There are days when, no matter what, that missed 1.5 hours of sleep in the night affects my whole day. It’s not Grunt’s fault – his relationship with sleep has been tenuous since birth. And though I could lie blame at the feet of Autism and be perfectly justified, it seems like a waste. I can’t spend my life blaming something that I can’t control. So when I say I am tired, I am just that: tired.
We have gotten the official diagnosis now, and MiniSir and I have worked through a lot of what that will mean for our family. Blissfully, Grunt is unaware of the shift in our thinking, and if anything, is thriving as we begin to implement strategies from his school in our home.
Yes, he is attending school. He was accepted in the Pre-K program for Speech Language Therapy initially, with everyone involved knowing that the Autism diagnosis would be forthcoming. Now that we have it, he’s been approved for a one-to-one aide at his daycare in the afternoons and additional programming funding for specific family-based learning. We’ve sought out community groups to help us integrate into this strange new world as a family. And we’ve started to ask questions about what all of this means for us financially.
What it means right now is that my workplace is accommodating the demanding schedule of the autism-specific programming through the school. It means that, though my career is important for me and my family, it would actually be easier to be a special needs parent if I wasn’t working. It means some services expect to be accessed Monday through Friday, 8-4, and as a military spouse and Government of Canada employee, that is nearly impossible.
Thankfully, I have compassionate supervisors. Thankfully, there is precedence to getting the time off I need to make this happen for Grunt. Thankfully, I am working in the exact right place at the exact right time. But what if I wasn’t? How many families have to make the difficult decision to have one stay-at-home parent, sacrificing their potential income and their sense of worth to focus on being a special needs parent? It astounds me to think that, in order to do what’s best for their child, they need to do something detrimental to themselves. I realize there are some parents that would rather stay home, would rather explore other employment options or home-schooling or max out their government benefits, but that’s not me. That’s not my family. And it hurts to be punished for trying to do the right thing by my child.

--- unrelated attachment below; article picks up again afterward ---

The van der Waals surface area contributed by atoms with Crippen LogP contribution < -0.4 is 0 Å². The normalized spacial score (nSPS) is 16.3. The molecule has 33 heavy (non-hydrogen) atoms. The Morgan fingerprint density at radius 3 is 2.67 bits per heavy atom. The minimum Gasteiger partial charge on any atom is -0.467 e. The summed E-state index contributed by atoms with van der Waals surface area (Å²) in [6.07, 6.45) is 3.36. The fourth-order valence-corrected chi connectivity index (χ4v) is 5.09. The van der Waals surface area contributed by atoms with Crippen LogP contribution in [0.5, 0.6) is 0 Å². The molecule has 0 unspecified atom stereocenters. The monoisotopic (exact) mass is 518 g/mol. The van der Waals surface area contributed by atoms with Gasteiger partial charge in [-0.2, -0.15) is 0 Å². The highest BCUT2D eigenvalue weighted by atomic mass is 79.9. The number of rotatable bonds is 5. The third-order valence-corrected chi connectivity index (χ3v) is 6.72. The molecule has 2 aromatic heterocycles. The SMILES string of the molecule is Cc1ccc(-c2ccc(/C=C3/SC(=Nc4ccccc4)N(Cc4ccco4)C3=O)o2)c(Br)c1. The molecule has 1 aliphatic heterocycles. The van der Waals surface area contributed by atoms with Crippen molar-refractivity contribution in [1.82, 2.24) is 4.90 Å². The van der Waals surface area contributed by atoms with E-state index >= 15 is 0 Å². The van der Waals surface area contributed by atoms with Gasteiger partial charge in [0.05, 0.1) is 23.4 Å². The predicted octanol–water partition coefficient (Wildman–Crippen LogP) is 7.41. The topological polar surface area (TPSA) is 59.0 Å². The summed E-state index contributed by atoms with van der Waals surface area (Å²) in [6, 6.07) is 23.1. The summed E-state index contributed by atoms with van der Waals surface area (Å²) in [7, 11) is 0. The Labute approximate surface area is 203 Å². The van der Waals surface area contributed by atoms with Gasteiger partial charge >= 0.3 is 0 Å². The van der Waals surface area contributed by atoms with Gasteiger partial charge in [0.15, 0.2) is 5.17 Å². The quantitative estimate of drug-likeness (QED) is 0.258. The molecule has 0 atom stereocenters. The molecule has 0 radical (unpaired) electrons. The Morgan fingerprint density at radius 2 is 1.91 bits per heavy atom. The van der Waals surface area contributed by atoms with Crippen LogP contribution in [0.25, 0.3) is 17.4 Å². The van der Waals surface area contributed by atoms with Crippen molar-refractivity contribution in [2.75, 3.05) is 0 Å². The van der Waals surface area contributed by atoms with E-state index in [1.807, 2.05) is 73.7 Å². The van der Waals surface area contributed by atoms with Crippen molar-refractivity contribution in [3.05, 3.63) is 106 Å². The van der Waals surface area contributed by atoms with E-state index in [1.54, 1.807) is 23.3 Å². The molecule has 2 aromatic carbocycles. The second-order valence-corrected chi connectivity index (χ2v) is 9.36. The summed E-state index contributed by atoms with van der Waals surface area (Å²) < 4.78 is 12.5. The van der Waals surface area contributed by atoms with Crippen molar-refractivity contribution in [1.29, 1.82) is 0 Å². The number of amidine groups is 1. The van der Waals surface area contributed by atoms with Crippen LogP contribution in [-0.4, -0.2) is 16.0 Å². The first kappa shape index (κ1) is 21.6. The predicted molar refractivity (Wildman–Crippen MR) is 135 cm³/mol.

Just like being up between 0230 and 0400 on a weeknight, that alarm clock going off at 0515, and that bowl of oatmeal choked down on a queasy stomach does. All of that hurts because I’m tired.
Being a fighter is hard. No matter how much I hurt, I will never stop striving to provide the best for Grunt and our family. His well-being drives our family. We have had some great successes this year; most recently, we had an amazing family trip to Walt Disney World in Florida. I’ve also learned a lot about my son: his likes (drums), dislikes (revolving doors), and fears (public washrooms). I wouldn’t know these things without spending time with him, even if some of that time is in the wee hours of the day.
So you see, I can’t hate the “A” word. It’s made me a better parent. It’s made our family more cohesive. It’s made Grunt more Grunt. Even though I could use it as a crutch, just like I could use my PTSD, my physical health, or my status as a #milspouse, I can’t see it that way. Using any of these as a crutch would lessen us.
All of these things – ALL OF THEM – make us who we are. It’s why we practice resiliency. It’s why we persevere. It’s why we choose love over hate. Hate gets us nowhere.
Love at least gets us a tired cup of coffee and a second breakfast at McDonalds. Maybe later, it’ll get me some toddler cuddles in front of the fire too. I’ll take those over misplaced anger any day.